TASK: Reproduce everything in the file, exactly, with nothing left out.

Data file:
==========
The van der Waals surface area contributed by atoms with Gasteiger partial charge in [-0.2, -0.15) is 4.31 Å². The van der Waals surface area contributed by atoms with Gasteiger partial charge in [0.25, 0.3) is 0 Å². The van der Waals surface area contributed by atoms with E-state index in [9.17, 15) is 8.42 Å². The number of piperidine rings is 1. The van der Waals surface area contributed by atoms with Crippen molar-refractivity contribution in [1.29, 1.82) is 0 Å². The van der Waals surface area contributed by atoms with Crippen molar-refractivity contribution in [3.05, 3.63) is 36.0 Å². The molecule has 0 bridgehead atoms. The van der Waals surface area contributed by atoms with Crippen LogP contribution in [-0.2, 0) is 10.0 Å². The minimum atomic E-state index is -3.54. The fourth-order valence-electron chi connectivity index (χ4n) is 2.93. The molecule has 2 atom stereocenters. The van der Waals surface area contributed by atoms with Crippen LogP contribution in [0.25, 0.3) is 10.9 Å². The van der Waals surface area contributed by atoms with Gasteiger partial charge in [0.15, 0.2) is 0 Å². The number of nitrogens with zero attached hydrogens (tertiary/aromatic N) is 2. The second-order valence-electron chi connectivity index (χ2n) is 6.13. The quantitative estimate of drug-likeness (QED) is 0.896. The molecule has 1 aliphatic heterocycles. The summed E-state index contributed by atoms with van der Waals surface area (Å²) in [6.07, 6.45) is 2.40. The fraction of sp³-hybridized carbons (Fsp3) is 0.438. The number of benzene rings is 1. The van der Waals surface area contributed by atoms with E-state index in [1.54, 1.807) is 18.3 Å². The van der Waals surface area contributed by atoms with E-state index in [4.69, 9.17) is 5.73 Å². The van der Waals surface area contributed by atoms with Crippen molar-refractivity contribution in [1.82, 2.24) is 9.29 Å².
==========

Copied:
The van der Waals surface area contributed by atoms with Gasteiger partial charge in [-0.2, -0.15) is 4.31 Å². The van der Waals surface area contributed by atoms with Gasteiger partial charge in [0.25, 0.3) is 0 Å². The van der Waals surface area contributed by atoms with E-state index in [9.17, 15) is 8.42 Å². The number of piperidine rings is 1. The van der Waals surface area contributed by atoms with Crippen molar-refractivity contribution in [1.29, 1.82) is 0 Å². The van der Waals surface area contributed by atoms with Crippen molar-refractivity contribution in [3.05, 3.63) is 36.0 Å². The molecule has 0 bridgehead atoms. The van der Waals surface area contributed by atoms with Crippen LogP contribution in [-0.2, 0) is 10.0 Å². The minimum atomic E-state index is -3.54. The fourth-order valence-electron chi connectivity index (χ4n) is 2.93. The molecule has 2 atom stereocenters. The van der Waals surface area contributed by atoms with Crippen LogP contribution in [0.25, 0.3) is 10.9 Å². The van der Waals surface area contributed by atoms with Gasteiger partial charge in [0.15, 0.2) is 0 Å². The number of nitrogens with zero attached hydrogens (tertiary/aromatic N) is 2. The second-order valence-electron chi connectivity index (χ2n) is 6.13. The quantitative estimate of drug-likeness (QED) is 0.896. The molecule has 1 aliphatic heterocycles. The summed E-state index contributed by atoms with van der Waals surface area (Å²) in [6.07, 6.45) is 2.40. The fraction of sp³-hybridized carbons (Fsp3) is 0.438. The number of benzene rings is 1. The van der Waals surface area contributed by atoms with E-state index in [1.54, 1.807) is 18.3 Å². The van der Waals surface area contributed by atoms with E-state index in [4.69, 9.17) is 5.73 Å². The van der Waals surface area contributed by atoms with Crippen molar-refractivity contribution in [1.82, 2.24) is 9.29 Å².